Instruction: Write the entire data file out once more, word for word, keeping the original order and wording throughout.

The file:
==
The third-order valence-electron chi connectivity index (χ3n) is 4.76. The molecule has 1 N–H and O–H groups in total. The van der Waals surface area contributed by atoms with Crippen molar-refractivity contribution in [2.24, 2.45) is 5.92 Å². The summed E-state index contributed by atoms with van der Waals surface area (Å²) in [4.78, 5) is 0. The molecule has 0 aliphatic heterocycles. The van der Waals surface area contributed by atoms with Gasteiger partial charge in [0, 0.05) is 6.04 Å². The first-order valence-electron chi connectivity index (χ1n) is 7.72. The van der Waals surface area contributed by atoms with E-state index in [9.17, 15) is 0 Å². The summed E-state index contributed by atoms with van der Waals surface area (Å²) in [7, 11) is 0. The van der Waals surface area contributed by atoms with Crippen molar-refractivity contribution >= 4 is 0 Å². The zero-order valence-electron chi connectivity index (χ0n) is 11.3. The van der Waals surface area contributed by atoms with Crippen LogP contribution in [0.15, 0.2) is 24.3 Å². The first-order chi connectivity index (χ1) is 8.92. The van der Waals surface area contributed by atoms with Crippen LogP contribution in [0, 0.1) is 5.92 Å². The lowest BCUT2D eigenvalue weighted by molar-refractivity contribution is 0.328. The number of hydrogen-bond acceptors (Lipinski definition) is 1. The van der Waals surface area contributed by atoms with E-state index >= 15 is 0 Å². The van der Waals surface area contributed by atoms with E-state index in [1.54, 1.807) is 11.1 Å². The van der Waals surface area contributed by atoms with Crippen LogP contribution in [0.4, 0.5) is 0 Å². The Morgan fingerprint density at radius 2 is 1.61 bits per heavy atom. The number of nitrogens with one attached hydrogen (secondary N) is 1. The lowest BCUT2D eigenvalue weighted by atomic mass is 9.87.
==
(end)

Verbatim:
The third-order valence-electron chi connectivity index (χ3n) is 4.76. The molecule has 1 N–H and O–H groups in total. The van der Waals surface area contributed by atoms with Crippen molar-refractivity contribution in [2.24, 2.45) is 5.92 Å². The summed E-state index contributed by atoms with van der Waals surface area (Å²) in [4.78, 5) is 0. The molecule has 0 aliphatic heterocycles. The van der Waals surface area contributed by atoms with Gasteiger partial charge in [0, 0.05) is 6.04 Å². The first-order valence-electron chi connectivity index (χ1n) is 7.72. The van der Waals surface area contributed by atoms with E-state index in [9.17, 15) is 0 Å². The summed E-state index contributed by atoms with van der Waals surface area (Å²) in [7, 11) is 0. The van der Waals surface area contributed by atoms with Crippen molar-refractivity contribution >= 4 is 0 Å². The zero-order valence-electron chi connectivity index (χ0n) is 11.3. The van der Waals surface area contributed by atoms with Crippen LogP contribution in [0.15, 0.2) is 24.3 Å². The first-order chi connectivity index (χ1) is 8.92. The van der Waals surface area contributed by atoms with Crippen LogP contribution in [0, 0.1) is 5.92 Å². The lowest BCUT2D eigenvalue weighted by molar-refractivity contribution is 0.328. The number of hydrogen-bond acceptors (Lipinski definition) is 1. The van der Waals surface area contributed by atoms with E-state index >= 15 is 0 Å². The van der Waals surface area contributed by atoms with E-state index in [1.54, 1.807) is 11.1 Å². The van der Waals surface area contributed by atoms with Crippen LogP contribution in [0.4, 0.5) is 0 Å². The Morgan fingerprint density at radius 2 is 1.61 bits per heavy atom. The number of nitrogens with one attached hydrogen (secondary N) is 1. The lowest BCUT2D eigenvalue weighted by atomic mass is 9.87.